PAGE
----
Covid-19 pandemic was a boon for online biz

Education technology, grocery, fashion, food delivery and UPI payments surpassed volumes or revenues of February, in the September-October period.

It’s been a mixed bag for the business performance of internet verticals across segments, with some managing to exceed pre-pandemic revenues and the rest failing to recover to earlier levels.

Education technology, grocery, fashion, food delivery and UPI payments surpassed volumes or revenues of February, in the September-October period.

However, ride-sharing, classifieds, lending, airlines, and hotels were yet to show recovery to pre-Covid levels, according to a Goldman Sachs analysis.

In many sectors, these developments have hastened consolidation. A few big players control the market with their substantial market share.

Online travel portals have been particularly hit hard. Volumes and revenues of bookings for hotels in September-October were a mere 30 per cent of February. For air travel, it was 35 per cent.

This is of a piece with the fact that domestic air travel at Delhi airport, for instance, in terms of passengers in October, is 43 per cent of last year and the number of flights is 53 per cent, according to airport sources.

Even worse is international travel where, except for the bubble flights, things have not taken off.

Travel companies say that even if flights resume and tourist visas are given by November-end, they do not expect inbound tourists to be more than 10 per cent of the last financial year.

“Even if e-visas are allowed, inbound tourists take three months to prepare to come.

“So we don’t expect more than 10 per cent of what is normal to come in the initial stage.

“And the peak season from Europe is October to February,” said Pronob Sarkar, president, IATO.

However, airlines like Vistara, have been looking at adding more flights in the domestic sector now that the government has just increased the cap on flights from 60-75 per cent of pre-Covid-19 levels.

With quarantine rules becoming easier for domestic interstate travel, many Indians are going on holidays though they prefer destinations which are at a motorable distance.

Whatever the mode of travel, it is a relief for hotels.

Ride hailing also has seen slower pick up as the pandemic has made people prefer their own private transport.

Based on app download data from Sensor Tower, rides have fallen to half of pre-covid levels.

Yet, similar covid logic (private is better than public and outdoors is better than indoors) has led to auto-rickshaws being preferred to cabs.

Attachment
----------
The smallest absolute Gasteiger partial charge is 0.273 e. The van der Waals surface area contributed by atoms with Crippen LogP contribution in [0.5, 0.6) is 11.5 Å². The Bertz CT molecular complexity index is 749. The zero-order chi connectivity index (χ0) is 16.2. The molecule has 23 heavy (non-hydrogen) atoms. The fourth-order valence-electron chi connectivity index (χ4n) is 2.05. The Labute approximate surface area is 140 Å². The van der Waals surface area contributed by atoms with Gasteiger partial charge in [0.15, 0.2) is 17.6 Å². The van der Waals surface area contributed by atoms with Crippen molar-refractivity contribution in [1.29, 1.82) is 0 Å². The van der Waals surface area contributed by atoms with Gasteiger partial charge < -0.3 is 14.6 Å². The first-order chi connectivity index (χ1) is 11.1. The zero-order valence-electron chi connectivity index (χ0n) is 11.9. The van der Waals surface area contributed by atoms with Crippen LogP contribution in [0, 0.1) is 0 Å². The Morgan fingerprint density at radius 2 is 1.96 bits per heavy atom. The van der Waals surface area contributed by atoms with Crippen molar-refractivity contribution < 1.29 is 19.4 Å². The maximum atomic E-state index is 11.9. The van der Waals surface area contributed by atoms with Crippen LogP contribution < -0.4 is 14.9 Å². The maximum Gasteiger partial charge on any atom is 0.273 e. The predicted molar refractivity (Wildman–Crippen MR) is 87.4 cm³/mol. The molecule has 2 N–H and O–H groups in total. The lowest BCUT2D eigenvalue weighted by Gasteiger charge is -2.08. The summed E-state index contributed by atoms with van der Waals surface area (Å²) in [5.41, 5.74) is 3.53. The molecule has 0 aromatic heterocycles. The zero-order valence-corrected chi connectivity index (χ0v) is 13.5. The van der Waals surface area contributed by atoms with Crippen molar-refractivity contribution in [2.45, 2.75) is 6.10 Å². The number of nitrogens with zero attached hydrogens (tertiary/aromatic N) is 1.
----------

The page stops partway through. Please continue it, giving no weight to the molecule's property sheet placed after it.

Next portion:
They have already reached 80 per cent of pre-covid levels in places like New Delhi, according to Uber India’s ride data.

The same logic has boosted demand for online grocery shopping and education technology.

Online grocery major Grofers’ founder Saurabh Kumar spoke of a sharp pick-up in demand.

“We have seen a surge in demand that has stabilized at 60 per cent higher than pre-pandemic times.

“There has also been a 40 per cent increase in basket size compared to pre-covid and average bills have hit Rs 1,800 even after the 30 per cent discount which we generally give,” said Kumar.

At Big Basket too, Seshu Kumar Tirumala, national category head, said that ‘given the unmatched convenience and safety of home delivery, we saw new customers increase by 84 per cent compared to pre-covid and the retention rate went up by 50 per cent’.

In EdTech, Byju has signed up 25 million customers in the last five months compared to 45 million in four years.

As a result, Goldman Sachs estimates that its revenues have gone up by 200 per cent of pre-pandemic levels.

Consolidation has led to Byju claiming it has a 90 per cent market share of the country’s online K-12 education.

It has also bought WhiteHat Jnr, the coding platform for children, and is looking at a few more acquisitions.

Byju expects to hit a revenue of $1 billion in FY21, more than double the $450 million it made in the last financial year.

In the jobs classified business, Info Edge dominates with its 80 per cent market share.

This market is slowly recovering close to its pre-covid levels at 75-80 per cent.

The competitive pressure on MakeMyTrip has reduced, despite numerous online travel players such as Yatra and Cleartrip and hotel aggregators such as Oyo.

Nonetheless, MakeMyTrip has over a 50 per cent share of the market in hotels, air and bus bookings, making it easier for the company to tide over the crisis while most of its competitors are facing challenges.

In the UPI payments business, PhonePe and Google Pay dominate the business, controlling 40 per cent of the market as a result of more consumers shifting from cash to contactless payments.

But their cosy space might now come under challenge with the entry of WhatsApp.

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